Paksha-vancita, Pakṣa-vañcita, Pakshavamcita: 2 definitions
Paksha-vancita means something in Hinduism, Sanskrit. If you want to know the exact meaning, history, etymology or English translation of this term then check out the descriptions on this page. Add your comment or reference to a book if you want to contribute to this summary article.
Natyashastra (theatrics and dramaturgy)Source: archive.org: The mirror of gesture (abhinaya-darpana)
1) One of the saṃyutta-hastāni (Twenty-six combined Hands).—Pakṣa-vañcita (bent wing): Tripatāka hands are placed upon the hips. Patron deity Arjuna. Usage: movement of the thighs, difference.
2) Pakṣa-vañcita is one of the saṃyutta-hastāni (Twenty-seven combined Hands).
Natyashastra (नाट्यशास्त्र, nāṭyaśāstra) refers to both the ancient Indian tradition (śāstra) of performing arts, (nāṭya, e.g., theatrics, drama, dance, music), as well as the name of a Sanskrit work dealing with these subjects. It also teaches the rules for composing dramatic plays (nataka) and poetic works (kavya).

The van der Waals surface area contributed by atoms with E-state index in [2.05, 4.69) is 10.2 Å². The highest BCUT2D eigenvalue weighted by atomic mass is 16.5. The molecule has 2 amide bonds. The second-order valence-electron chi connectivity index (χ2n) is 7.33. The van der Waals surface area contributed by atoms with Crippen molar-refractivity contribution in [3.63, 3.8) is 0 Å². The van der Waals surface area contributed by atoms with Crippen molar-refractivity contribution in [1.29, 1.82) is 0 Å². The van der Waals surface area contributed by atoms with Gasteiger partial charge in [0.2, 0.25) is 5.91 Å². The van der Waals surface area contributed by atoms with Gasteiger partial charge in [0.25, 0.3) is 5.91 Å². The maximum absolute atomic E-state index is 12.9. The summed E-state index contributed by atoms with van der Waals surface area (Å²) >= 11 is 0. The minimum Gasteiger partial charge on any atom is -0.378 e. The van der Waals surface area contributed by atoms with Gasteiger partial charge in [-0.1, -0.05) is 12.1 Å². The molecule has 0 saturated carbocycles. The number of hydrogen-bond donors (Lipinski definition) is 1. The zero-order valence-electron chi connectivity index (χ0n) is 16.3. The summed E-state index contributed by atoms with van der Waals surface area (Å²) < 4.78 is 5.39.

Languages of India and abroad
Kannada-English dictionarySource: Alar: Kannada-English corpus
Pakṣavaṃcita (ಪಕ್ಷವಂಚಿತ):—[noun] (dance) a posture in which the fingers are stretched and their tips touching the flanks, with the arm bent at elbow.
Kannada is a Dravidian language (as opposed to the Indo-European language family) mainly spoken in the southwestern region of India.
See also (Relevant definitions)
Starts with: Pakshavancitaka.
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